FCC Turns Sights To Local Station Ownership

After loosening national ownership regulations, expectations are high that the FCC will move to allow two stations in every market regardless of whether or not they are network affiliates. Under one scenario, action could come as early as this summer.

The FCC is expected to clear the way as soon as this summer for broadcasters to own up to two or more TV stations in most if not all markets — even if two of the stations are Big Four network affiliates, broadcast industry sources say. 

Ajit Pai, the Trump administration’s FCC chairman, and his fellow GOP commissioner Michael O’Rielly, who now constitute the FCC’s majority, have already made clear their support for deregulation.

Both dissented last year when the commission, then led by Obama-appointed Democrat Tom Wheeler, refused to loosen the local ownership rule. “The regulations … are as timely as rabbit ears, and it’s about time they go the way of those relics of the broadcast world,” Pai said in his dissent.

Although sanguine the FCC will deliver the relief, industry sources are unsure how and when.

Pai’s office declined to comment for this story.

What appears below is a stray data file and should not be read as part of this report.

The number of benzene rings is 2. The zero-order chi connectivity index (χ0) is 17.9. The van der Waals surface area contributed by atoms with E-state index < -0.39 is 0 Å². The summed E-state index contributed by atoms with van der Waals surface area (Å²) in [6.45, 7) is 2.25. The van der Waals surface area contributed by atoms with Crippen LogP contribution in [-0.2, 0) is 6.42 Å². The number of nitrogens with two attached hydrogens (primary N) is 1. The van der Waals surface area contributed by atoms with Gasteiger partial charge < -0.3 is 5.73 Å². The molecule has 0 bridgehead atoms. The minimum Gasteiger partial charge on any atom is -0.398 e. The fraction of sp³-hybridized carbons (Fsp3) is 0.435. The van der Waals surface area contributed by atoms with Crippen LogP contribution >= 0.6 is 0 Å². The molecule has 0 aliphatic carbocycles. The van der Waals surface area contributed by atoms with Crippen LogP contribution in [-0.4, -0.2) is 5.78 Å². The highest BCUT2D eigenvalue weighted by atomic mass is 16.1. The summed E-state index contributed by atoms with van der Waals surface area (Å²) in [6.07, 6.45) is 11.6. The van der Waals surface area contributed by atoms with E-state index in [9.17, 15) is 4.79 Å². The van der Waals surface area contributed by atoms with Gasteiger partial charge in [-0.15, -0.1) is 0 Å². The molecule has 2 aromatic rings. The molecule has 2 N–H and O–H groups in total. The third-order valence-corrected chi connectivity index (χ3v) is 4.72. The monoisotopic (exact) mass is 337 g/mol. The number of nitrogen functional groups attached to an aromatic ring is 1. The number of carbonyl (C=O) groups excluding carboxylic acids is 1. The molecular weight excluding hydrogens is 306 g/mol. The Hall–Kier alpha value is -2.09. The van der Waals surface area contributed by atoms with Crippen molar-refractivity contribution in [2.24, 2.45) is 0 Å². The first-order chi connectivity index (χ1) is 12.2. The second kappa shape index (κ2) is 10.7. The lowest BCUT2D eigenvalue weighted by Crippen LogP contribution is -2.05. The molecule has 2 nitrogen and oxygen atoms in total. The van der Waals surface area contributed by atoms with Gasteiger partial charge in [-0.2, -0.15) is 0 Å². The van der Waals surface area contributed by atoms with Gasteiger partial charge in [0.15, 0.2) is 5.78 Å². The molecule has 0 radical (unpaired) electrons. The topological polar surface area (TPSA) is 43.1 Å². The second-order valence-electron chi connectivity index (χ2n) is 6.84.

The current TV station ownership rule bars broadcasters from combining two of the top-four-ranked stations in a market, which are usually the ABC, CBS, Fox and NBC affiliates, and prohibits them from acquiring second stations regardless of rank in markets with fewer than eight independently owned stations.


Broadcasters have become adept at circumventing the rule through the use of joint sales and shared services agreements (JSAs and SSAs) that allow broadcasters to operate, but not own, second stations in markets and enjoy the resulting efficiencies.

Perhaps encouraged by last year’s dissents of Pai and O’Rielly, the NAB and Nexstar petitioned the FCC in December to reconsider the Wheeler FCC order affirming the local ownership rule as well as the ruling that stations operated through JSAs should be attributed — that is, counted as owned stations under the ownership rule.

NAB argued that the FCC should allow broadcasters to own more than one station in all markets “subject to the limits of antitrust law.” Nexstar simply asked to be allowed to own two stations in all markets.

Both also called on the FCC to reverse the decision making JSA stations attributable.

Broadcasters and their Washington reps have high hopes that the FCC will grant the wishes of NAB and Nexstar. Some that it might go even further.

“It would not surprise me at all if they just threw out the local ownership rules,” an industry executive said. “Just let the antitrust rules control, and leave it at that.”

A source close to the issue said that DOJ guidelines currently bar common ownership of TV stations where a broadcaster would get more than about a 40% combined share of the local broadcast TV advertising market revenue. The Justice Department has required station spinoffs in markets where that threshold would have been passed.

But broadcasters have urged the DOJ to expand its definition of the local advertising market to include radio, cable and internet ads, not just broadcast TV ads. The effect would be to permit broadcasters to buy more stations in a market.